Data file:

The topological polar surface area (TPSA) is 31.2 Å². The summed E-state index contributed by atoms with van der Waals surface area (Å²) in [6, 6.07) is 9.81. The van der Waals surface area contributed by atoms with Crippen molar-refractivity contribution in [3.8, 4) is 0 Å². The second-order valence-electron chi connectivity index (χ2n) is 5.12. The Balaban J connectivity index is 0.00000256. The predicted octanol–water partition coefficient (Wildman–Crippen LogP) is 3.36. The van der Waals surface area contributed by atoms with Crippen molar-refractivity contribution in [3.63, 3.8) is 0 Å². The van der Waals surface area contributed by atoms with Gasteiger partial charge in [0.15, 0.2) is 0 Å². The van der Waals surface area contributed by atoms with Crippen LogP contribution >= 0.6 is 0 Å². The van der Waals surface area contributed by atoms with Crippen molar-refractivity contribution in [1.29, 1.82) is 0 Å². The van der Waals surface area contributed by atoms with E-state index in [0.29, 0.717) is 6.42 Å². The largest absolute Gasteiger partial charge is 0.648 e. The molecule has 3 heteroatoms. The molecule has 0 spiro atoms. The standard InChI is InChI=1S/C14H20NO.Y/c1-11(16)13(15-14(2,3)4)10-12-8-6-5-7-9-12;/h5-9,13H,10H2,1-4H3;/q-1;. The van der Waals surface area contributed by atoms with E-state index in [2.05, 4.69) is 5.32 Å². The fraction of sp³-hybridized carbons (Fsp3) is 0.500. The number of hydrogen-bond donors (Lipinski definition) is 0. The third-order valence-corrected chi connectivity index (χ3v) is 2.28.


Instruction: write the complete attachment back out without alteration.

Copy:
The topological polar surface area (TPSA) is 31.2 Å². The summed E-state index contributed by atoms with van der Waals surface area (Å²) in [6, 6.07) is 9.81. The van der Waals surface area contributed by atoms with Crippen molar-refractivity contribution in [3.8, 4) is 0 Å². The second-order valence-electron chi connectivity index (χ2n) is 5.12. The Balaban J connectivity index is 0.00000256. The predicted octanol–water partition coefficient (Wildman–Crippen LogP) is 3.36. The van der Waals surface area contributed by atoms with Crippen molar-refractivity contribution in [3.63, 3.8) is 0 Å². The van der Waals surface area contributed by atoms with Gasteiger partial charge in [0.15, 0.2) is 0 Å². The van der Waals surface area contributed by atoms with Crippen LogP contribution >= 0.6 is 0 Å². The van der Waals surface area contributed by atoms with Crippen molar-refractivity contribution in [1.29, 1.82) is 0 Å². The van der Waals surface area contributed by atoms with E-state index in [0.29, 0.717) is 6.42 Å². The largest absolute Gasteiger partial charge is 0.648 e. The molecule has 3 heteroatoms. The molecule has 0 spiro atoms. The standard InChI is InChI=1S/C14H20NO.Y/c1-11(16)13(15-14(2,3)4)10-12-8-6-5-7-9-12;/h5-9,13H,10H2,1-4H3;/q-1;. The van der Waals surface area contributed by atoms with E-state index in [2.05, 4.69) is 5.32 Å². The fraction of sp³-hybridized carbons (Fsp3) is 0.500. The number of hydrogen-bond donors (Lipinski definition) is 0. The third-order valence-corrected chi connectivity index (χ3v) is 2.28.